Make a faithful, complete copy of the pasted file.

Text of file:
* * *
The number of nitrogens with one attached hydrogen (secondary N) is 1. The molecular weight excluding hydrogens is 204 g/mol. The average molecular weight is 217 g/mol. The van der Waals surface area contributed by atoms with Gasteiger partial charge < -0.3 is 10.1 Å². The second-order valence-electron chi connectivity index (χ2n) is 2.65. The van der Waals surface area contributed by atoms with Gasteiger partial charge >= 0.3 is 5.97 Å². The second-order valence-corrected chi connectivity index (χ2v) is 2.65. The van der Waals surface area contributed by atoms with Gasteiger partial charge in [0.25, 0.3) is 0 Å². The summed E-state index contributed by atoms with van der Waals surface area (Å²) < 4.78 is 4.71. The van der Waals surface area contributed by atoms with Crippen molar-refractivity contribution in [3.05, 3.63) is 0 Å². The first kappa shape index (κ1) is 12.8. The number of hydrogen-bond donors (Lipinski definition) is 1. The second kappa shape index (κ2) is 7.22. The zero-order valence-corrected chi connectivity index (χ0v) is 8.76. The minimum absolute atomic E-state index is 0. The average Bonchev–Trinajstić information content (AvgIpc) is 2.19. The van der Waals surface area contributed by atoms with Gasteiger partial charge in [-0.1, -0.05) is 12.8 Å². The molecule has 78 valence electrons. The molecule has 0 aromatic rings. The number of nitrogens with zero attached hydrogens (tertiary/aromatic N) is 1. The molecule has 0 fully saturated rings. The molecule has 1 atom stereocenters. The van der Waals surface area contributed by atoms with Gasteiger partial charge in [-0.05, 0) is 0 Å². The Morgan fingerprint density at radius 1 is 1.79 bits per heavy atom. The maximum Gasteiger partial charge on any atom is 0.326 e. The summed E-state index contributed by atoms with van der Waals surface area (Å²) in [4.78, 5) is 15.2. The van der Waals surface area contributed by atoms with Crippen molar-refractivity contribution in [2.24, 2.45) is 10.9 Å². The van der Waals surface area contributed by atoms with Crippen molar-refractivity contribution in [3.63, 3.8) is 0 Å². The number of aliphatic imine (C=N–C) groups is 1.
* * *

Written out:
The number of nitrogens with one attached hydrogen (secondary N) is 1. The molecular weight excluding hydrogens is 204 g/mol. The average molecular weight is 217 g/mol. The van der Waals surface area contributed by atoms with Gasteiger partial charge < -0.3 is 10.1 Å². The second-order valence-electron chi connectivity index (χ2n) is 2.65. The van der Waals surface area contributed by atoms with Gasteiger partial charge >= 0.3 is 5.97 Å². The second-order valence-corrected chi connectivity index (χ2v) is 2.65. The van der Waals surface area contributed by atoms with Gasteiger partial charge in [0.25, 0.3) is 0 Å². The summed E-state index contributed by atoms with van der Waals surface area (Å²) < 4.78 is 4.71. The van der Waals surface area contributed by atoms with Crippen molar-refractivity contribution in [3.05, 3.63) is 0 Å². The first kappa shape index (κ1) is 12.8. The number of hydrogen-bond donors (Lipinski definition) is 1. The second kappa shape index (κ2) is 7.22. The zero-order valence-corrected chi connectivity index (χ0v) is 8.76. The minimum absolute atomic E-state index is 0. The average Bonchev–Trinajstić information content (AvgIpc) is 2.19. The van der Waals surface area contributed by atoms with Gasteiger partial charge in [-0.1, -0.05) is 12.8 Å². The molecule has 78 valence electrons. The molecule has 0 aromatic rings. The number of nitrogens with zero attached hydrogens (tertiary/aromatic N) is 1. The molecule has 0 fully saturated rings. The molecule has 1 atom stereocenters. The van der Waals surface area contributed by atoms with Gasteiger partial charge in [-0.05, 0) is 0 Å². The Morgan fingerprint density at radius 1 is 1.79 bits per heavy atom. The maximum Gasteiger partial charge on any atom is 0.326 e. The summed E-state index contributed by atoms with van der Waals surface area (Å²) in [4.78, 5) is 15.2. The van der Waals surface area contributed by atoms with Crippen molar-refractivity contribution in [2.24, 2.45) is 10.9 Å². The van der Waals surface area contributed by atoms with Crippen molar-refractivity contribution in [3.63, 3.8) is 0 Å². The number of aliphatic imine (C=N–C) groups is 1.